Also, the CE must provide a toll-free phone number that remains active for 90 days following the breach notification, so individuals can call to find out if their information was part of the breach.
Timing is critical. In the scenario above, in which the billing agency waited 52 days to inform the CE that their systems had been compromised, a considerable amount of time had already been wasted. The Breach Notification Rule states that if more than 500 individuals are affected by a breach, a report to the Secretary of Breaches must be filed “without unreasonable delay and in no case later than 60 days following a breach.” If the billing agency waits 52 days to notify of an instance of a breach, that only gives you, the CE, eight days to file your entire report, which may not be enough time to ensure your details are complete and accurate. Notifications must also be sent to the media and the Secretary of the OCR within 60 days.
Providing the OCR Documentation
The bad news for covered entities is that a data breach, even if it originates with one of your vendors, and regardless of whether you have a legally binding BAA in place, can cause a tremendous amount of stress within an organization. You face not only the possibility of financial and legal penalties but also damage to your organization’s reputation. The good news is that you should have ample time (as long as it’s stated in the BAA) to clear your name in the eyes of the Office of Civil Rights. Because the burden falls on CEs and BAs to prove their systems were not responsible for a breach, it is imperative that both entities keep all proper documentation on hand, including the BAA. Without documentation showing intent to be in compliance, both you and your BA can be found liable.
Regardless of whether a breach has recently occurred, you’re still on the hook. In recent weeks, in particular, providing documentation to demonstrate compliance has become increasingly imperative, what with OCR’s Phase 2 HIPAA Audits right around the corner. Related to this, according to the Law Offices of King and Spaulding, writing for the JDSupra.com Legal News, “Covered entities and business associate should not underestimate the challenge of responding to a desk audit in 10 business days and should not expect to have access to OCR staff to ask questions about the audit request.” King and Spaulding recommend all HIPAA-regulated entities work to get compliance documentation in order immediately, to facilitate quick response to an audit request. “Key documentation includes at minimum policies and procedures, risk assessments and related remediation, potential breach analysis, business associate contracts and workforce training and awareness,” they state. Their recommendations also include developing a list of business associates, which will be requested as part of the pre-audit screening procedures.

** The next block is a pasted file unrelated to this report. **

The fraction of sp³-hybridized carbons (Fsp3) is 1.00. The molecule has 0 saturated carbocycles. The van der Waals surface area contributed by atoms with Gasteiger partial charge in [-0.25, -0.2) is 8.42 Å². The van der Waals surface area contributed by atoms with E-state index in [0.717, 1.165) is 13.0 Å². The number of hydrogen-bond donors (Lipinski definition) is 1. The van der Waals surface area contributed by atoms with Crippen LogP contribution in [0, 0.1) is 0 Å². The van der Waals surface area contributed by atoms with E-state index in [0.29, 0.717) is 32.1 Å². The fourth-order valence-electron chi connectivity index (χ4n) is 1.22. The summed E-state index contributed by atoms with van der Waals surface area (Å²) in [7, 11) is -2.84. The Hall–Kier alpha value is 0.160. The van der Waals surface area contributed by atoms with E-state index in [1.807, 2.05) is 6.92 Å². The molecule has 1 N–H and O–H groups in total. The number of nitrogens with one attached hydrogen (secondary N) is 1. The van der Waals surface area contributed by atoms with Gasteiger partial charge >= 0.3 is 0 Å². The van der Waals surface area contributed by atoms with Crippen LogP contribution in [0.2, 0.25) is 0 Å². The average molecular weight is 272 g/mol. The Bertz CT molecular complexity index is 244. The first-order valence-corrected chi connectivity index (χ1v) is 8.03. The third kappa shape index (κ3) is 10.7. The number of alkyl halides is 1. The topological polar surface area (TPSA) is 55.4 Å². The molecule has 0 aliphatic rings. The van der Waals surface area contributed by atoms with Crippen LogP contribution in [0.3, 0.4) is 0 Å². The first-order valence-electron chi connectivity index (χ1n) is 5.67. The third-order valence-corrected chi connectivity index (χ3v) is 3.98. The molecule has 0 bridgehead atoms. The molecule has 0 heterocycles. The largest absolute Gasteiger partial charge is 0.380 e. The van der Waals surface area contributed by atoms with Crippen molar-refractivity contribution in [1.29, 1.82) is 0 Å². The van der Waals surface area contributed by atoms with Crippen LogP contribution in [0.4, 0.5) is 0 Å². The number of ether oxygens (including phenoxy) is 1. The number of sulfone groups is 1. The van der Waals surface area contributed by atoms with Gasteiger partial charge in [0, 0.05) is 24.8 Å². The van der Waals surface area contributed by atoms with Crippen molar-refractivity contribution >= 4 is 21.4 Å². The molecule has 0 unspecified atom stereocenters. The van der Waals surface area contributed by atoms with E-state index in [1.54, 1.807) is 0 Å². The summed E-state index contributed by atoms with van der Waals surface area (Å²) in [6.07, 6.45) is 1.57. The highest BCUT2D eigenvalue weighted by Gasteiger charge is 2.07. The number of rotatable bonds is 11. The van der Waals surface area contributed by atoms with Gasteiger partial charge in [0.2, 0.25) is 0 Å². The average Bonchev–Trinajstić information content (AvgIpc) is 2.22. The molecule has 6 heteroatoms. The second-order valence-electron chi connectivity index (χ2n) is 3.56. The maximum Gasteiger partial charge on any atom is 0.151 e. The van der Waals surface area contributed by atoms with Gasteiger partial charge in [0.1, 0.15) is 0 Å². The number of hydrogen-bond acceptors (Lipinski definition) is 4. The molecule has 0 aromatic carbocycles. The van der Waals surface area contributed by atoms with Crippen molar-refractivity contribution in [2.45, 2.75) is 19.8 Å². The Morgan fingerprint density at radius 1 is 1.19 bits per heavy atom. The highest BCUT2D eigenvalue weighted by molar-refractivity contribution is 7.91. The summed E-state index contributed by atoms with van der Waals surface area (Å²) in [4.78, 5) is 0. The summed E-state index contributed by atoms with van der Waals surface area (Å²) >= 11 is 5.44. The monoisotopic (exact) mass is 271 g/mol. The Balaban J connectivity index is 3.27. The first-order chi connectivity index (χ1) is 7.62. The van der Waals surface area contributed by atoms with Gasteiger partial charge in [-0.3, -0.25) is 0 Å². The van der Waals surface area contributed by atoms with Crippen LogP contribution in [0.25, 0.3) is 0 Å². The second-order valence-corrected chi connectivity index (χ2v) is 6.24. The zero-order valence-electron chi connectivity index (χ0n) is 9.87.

Should your company be among the lucky group of businesses to participate in OCR’s Phase 2 Audits, you will be sent a 15-question audit by the OCR to fill out within those short ten days. In it, they request evidence of the following:
- That the covered entity (CE) performed a Risk Assessment before to the incident, and that a Risk Management plan is in place. Note that just completing a Risk Assessment and not implementing additional safeguards is not acceptable.
- HIPAA policies and procedures on safeguarding PHI.
- Indicators that employee training is ongoing and regularly updated.
- Evidence of breach procedures, including a breach risk assessment and breach notification procedures.
- Network vulnerability and penetration scans, along with the requisite anti-virus/anti-malware software.
- A system activity review, including the who, what, and when related to the PHI access.
Always Be Prepared
With the information and best practices outlined above, you’ll be able to respond to an OCR inquiry quickly and accurately. Alternatively, without proper documentation, a CE may still receive fines for non-compliance at a rate of $50,000 per incident, up to $1.5 million.
The moral of the story is to be prepared—always. Don’t end up scrambling to hit documentation deadlines. You also have to realize that even if the BA ends up solely at fault, a breach can still cost your reputation and damage relationships with your clients, leading to lost revenue. For the complete description of HIPAA and Business Associate regulations visit the HIPAA for Professionals page.